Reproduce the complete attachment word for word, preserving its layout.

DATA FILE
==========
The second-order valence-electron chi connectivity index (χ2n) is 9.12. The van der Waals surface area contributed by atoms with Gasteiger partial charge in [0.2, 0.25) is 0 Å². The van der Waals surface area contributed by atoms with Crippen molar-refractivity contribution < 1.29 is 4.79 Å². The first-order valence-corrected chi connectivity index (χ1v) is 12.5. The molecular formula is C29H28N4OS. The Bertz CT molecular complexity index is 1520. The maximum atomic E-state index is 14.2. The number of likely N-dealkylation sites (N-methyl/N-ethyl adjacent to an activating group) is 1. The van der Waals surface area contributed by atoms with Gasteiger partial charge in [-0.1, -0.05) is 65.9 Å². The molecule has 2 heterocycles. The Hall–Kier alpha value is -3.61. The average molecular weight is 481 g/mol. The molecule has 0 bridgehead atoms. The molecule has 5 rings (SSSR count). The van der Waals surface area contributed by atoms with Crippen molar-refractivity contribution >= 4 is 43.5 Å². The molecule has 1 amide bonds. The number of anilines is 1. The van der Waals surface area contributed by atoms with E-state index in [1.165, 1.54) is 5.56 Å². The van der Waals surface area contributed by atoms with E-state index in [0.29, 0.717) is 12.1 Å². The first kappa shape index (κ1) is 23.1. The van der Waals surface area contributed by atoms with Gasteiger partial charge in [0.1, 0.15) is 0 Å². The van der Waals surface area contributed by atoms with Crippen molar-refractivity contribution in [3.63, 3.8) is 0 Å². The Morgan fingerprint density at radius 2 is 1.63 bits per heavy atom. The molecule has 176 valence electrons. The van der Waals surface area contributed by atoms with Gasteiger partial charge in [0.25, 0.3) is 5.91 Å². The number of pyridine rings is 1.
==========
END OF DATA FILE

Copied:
The second-order valence-electron chi connectivity index (χ2n) is 9.12. The van der Waals surface area contributed by atoms with Gasteiger partial charge in [0.2, 0.25) is 0 Å². The van der Waals surface area contributed by atoms with Crippen molar-refractivity contribution < 1.29 is 4.79 Å². The first-order valence-corrected chi connectivity index (χ1v) is 12.5. The molecular formula is C29H28N4OS. The Bertz CT molecular complexity index is 1520. The maximum atomic E-state index is 14.2. The number of likely N-dealkylation sites (N-methyl/N-ethyl adjacent to an activating group) is 1. The van der Waals surface area contributed by atoms with Gasteiger partial charge in [-0.1, -0.05) is 65.9 Å². The molecule has 2 heterocycles. The Hall–Kier alpha value is -3.61. The average molecular weight is 481 g/mol. The molecule has 0 bridgehead atoms. The molecule has 5 rings (SSSR count). The van der Waals surface area contributed by atoms with Crippen molar-refractivity contribution >= 4 is 43.5 Å². The molecule has 1 amide bonds. The number of anilines is 1. The van der Waals surface area contributed by atoms with E-state index in [1.165, 1.54) is 5.56 Å². The van der Waals surface area contributed by atoms with E-state index in [0.29, 0.717) is 12.1 Å². The first kappa shape index (κ1) is 23.1. The van der Waals surface area contributed by atoms with Gasteiger partial charge in [0.1, 0.15) is 0 Å². The van der Waals surface area contributed by atoms with Crippen molar-refractivity contribution in [3.63, 3.8) is 0 Å². The Morgan fingerprint density at radius 2 is 1.63 bits per heavy atom. The molecule has 176 valence electrons. The van der Waals surface area contributed by atoms with Gasteiger partial charge in [0.25, 0.3) is 5.91 Å². The number of pyridine rings is 1.